In King v. Burwell, the Fourth Circuit relied on Chevron analysis to find that tax credits were permissible in the federal exchanges; in Halbig v. Burwell, the D.C. Circuit decided that the meaning of “an Exchange established by the State,” was plain enough that there was no gap for the IRS to fill. Thus, there was no Chevron analysis needed.
The Constitution doesn’t exist for the convenience of the government. For the past century or so, the federal government has been using its spending and regulatory powers to “turn states into mere field offices of the federal government,” write Richard Epstein and Mario Loyola. Their article in The Atlantic explains not only how we got here but why we should care:
A common justification for federal overreach is that it allows for administrative convenience, but the Constitution doesn’t exist for the convenience of the government. Its purpose is to protect the people from government abuse. By leaving most government spending and regulation within the exclusive domain of states, the original Constitution created a dynamic framework of interstate regulatory competition. Citizens and businesses could choose to live in whatever state they wanted, a choice they could make with increasing ease as the nation’s communications and transportation dramatically improved, and states competed to offer an attractive package of services and taxation.
Just like cable-TV providers offer premium channels in pricy packages and basic cable at a cut rate, some states and municipalities offered lots of services and benefits—and higher taxes—while others offered smaller government and a lower tax bill. That larger menu meant more choices.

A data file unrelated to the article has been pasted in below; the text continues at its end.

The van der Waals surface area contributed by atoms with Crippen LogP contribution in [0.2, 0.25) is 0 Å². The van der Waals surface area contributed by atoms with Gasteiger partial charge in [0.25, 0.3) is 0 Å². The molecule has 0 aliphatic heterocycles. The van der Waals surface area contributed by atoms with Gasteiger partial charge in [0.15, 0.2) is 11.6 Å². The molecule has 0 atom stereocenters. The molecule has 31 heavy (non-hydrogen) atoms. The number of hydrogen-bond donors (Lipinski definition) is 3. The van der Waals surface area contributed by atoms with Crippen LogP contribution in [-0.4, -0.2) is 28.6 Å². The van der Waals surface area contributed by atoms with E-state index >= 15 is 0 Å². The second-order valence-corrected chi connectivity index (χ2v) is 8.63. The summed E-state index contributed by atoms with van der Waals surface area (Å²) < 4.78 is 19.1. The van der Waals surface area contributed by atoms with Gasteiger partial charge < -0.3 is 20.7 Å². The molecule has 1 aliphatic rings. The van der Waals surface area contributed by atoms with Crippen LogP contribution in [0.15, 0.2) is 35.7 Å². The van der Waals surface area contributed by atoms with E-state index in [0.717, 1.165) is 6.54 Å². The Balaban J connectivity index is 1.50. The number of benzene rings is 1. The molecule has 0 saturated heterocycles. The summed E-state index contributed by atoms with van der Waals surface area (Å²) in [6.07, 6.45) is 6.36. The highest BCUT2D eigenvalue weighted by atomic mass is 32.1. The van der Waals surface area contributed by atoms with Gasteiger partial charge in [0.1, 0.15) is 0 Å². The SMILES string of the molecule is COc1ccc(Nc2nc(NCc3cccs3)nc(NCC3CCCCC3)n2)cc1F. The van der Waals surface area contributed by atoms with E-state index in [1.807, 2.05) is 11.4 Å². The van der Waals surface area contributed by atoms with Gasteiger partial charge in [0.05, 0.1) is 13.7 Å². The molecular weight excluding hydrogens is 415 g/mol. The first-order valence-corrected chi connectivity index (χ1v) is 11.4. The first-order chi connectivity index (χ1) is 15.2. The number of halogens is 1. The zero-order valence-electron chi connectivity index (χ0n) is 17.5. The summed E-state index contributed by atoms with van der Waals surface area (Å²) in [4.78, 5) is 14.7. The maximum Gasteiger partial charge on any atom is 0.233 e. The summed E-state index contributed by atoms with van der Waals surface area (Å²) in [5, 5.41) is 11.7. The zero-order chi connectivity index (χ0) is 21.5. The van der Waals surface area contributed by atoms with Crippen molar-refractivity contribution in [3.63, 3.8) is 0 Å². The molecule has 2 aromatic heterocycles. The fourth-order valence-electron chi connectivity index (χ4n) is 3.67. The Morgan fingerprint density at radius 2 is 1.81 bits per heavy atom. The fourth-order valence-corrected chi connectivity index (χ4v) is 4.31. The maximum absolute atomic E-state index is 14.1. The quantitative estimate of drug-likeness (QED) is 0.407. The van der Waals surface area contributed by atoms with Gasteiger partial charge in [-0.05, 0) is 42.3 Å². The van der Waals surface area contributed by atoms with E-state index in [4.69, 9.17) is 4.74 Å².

This interstate regulatory competition could accommodate a wide diversity of approaches, from the progressive safety blanket of Wisconsin to the frontier freedom of Texas. Vigorous interstate competition tended to punish excessive government, leading for example to higher growth rates in states with less restrictive labor laws. It also made it more difficult for special interests to wield government as a tool for extracting benefits from the rest of society in the form of hidden subsidies, cartels, and monopolies. Where special interests reign, market efficiency is lost, leaving everyone worse off.
Even today, states with high taxes, tough zoning laws, and restrictive labor laws tend to lose out to those with a lighter footprint—witness the tens of thousands of people—especially poor people—moving to Texas every year. The easier it is for people to choose between state options, the weaker the case for federal control of markets.